“She was not sure how long she sat there before the hen began to squawk loudly and spread its wings to shield the chicks, but they did not run into the shelter quickly enough. A kite swooped down and carried one of them off, a brown-and-white chick. It was so fast, the descent of the kite and the gliding away with the chick grasped in hooked claws, that Olanna thought she might have imagined it. She couldn’t have, though, because the hen was running around in circles, squawking, raising clouds of dust. The other chicks looked bewildered. Olanna watched them and wondered if they understood their mother’s mourning dance. Then, finally, she started to cry.” (280)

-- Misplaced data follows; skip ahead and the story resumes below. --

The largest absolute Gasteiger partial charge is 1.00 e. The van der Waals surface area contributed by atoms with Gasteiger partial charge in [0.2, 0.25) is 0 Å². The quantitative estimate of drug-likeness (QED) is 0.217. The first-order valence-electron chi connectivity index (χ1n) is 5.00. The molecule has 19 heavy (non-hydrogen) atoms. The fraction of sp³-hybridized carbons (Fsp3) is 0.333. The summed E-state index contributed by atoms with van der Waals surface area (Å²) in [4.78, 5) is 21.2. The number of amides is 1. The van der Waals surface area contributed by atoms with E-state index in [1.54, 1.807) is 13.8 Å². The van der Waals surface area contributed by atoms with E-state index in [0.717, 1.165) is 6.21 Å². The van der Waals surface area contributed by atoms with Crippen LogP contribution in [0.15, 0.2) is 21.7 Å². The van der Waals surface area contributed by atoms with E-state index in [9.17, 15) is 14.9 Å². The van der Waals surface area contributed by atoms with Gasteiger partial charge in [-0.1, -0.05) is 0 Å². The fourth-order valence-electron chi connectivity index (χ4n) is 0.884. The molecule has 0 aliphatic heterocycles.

Having just returned to Nsukka and to Odenigbo, Olanna is confronted with some very shocking news. Simply by observing the interaction between Odenigbo and Amala, she can tell that something is up, and it’s rather obvious what that something is. “You touched Amala,” Olanna repeats in disbelief. The chickens serve to represent the unforgiving speed with which life can take a horrible turn. Just as suddenly the chick is taken by the kite, Olanna’s life is turned upside down with the revelation that her long-time boyfriend has cheated on her. This is yet another example of how humans are often equated to animals in their affairs, particularly during stressful and tumultuous times such as during civil wars. In fact, Olanna likely realizes the relevance of what she is observing, and this contributes to her dismay, causing her to weep.